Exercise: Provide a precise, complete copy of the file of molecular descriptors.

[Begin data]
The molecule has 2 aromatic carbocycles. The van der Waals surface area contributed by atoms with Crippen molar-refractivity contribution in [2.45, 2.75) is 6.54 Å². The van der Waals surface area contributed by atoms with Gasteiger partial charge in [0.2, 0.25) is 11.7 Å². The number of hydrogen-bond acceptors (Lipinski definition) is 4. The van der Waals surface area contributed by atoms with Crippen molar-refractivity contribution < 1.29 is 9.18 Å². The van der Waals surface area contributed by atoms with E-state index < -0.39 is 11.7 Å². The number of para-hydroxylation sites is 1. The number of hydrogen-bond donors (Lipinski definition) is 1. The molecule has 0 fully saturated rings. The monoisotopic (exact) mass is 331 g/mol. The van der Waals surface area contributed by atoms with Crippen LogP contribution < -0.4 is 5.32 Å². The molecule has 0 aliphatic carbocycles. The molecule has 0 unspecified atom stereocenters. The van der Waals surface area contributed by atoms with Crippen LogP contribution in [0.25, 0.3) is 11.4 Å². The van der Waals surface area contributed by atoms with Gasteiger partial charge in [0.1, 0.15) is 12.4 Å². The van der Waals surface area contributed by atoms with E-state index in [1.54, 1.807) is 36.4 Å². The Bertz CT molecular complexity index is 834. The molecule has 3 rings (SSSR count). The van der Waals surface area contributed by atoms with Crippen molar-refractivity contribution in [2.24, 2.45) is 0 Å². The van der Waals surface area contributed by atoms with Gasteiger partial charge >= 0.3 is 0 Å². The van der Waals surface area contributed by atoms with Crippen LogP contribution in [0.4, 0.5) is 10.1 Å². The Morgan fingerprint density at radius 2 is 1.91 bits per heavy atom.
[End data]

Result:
The molecule has 2 aromatic carbocycles. The van der Waals surface area contributed by atoms with Crippen molar-refractivity contribution in [2.45, 2.75) is 6.54 Å². The van der Waals surface area contributed by atoms with Gasteiger partial charge in [0.2, 0.25) is 11.7 Å². The number of hydrogen-bond acceptors (Lipinski definition) is 4. The van der Waals surface area contributed by atoms with Crippen molar-refractivity contribution < 1.29 is 9.18 Å². The van der Waals surface area contributed by atoms with E-state index < -0.39 is 11.7 Å². The number of para-hydroxylation sites is 1. The number of hydrogen-bond donors (Lipinski definition) is 1. The molecule has 0 fully saturated rings. The monoisotopic (exact) mass is 331 g/mol. The van der Waals surface area contributed by atoms with Crippen LogP contribution < -0.4 is 5.32 Å². The molecule has 0 aliphatic carbocycles. The molecule has 0 unspecified atom stereocenters. The van der Waals surface area contributed by atoms with Crippen LogP contribution in [0.25, 0.3) is 11.4 Å². The van der Waals surface area contributed by atoms with Gasteiger partial charge in [0.1, 0.15) is 12.4 Å². The van der Waals surface area contributed by atoms with E-state index in [1.54, 1.807) is 36.4 Å². The Bertz CT molecular complexity index is 834. The molecule has 3 rings (SSSR count). The van der Waals surface area contributed by atoms with Crippen molar-refractivity contribution in [2.24, 2.45) is 0 Å². The van der Waals surface area contributed by atoms with Gasteiger partial charge >= 0.3 is 0 Å². The van der Waals surface area contributed by atoms with Crippen LogP contribution in [0.4, 0.5) is 10.1 Å². The Morgan fingerprint density at radius 2 is 1.91 bits per heavy atom.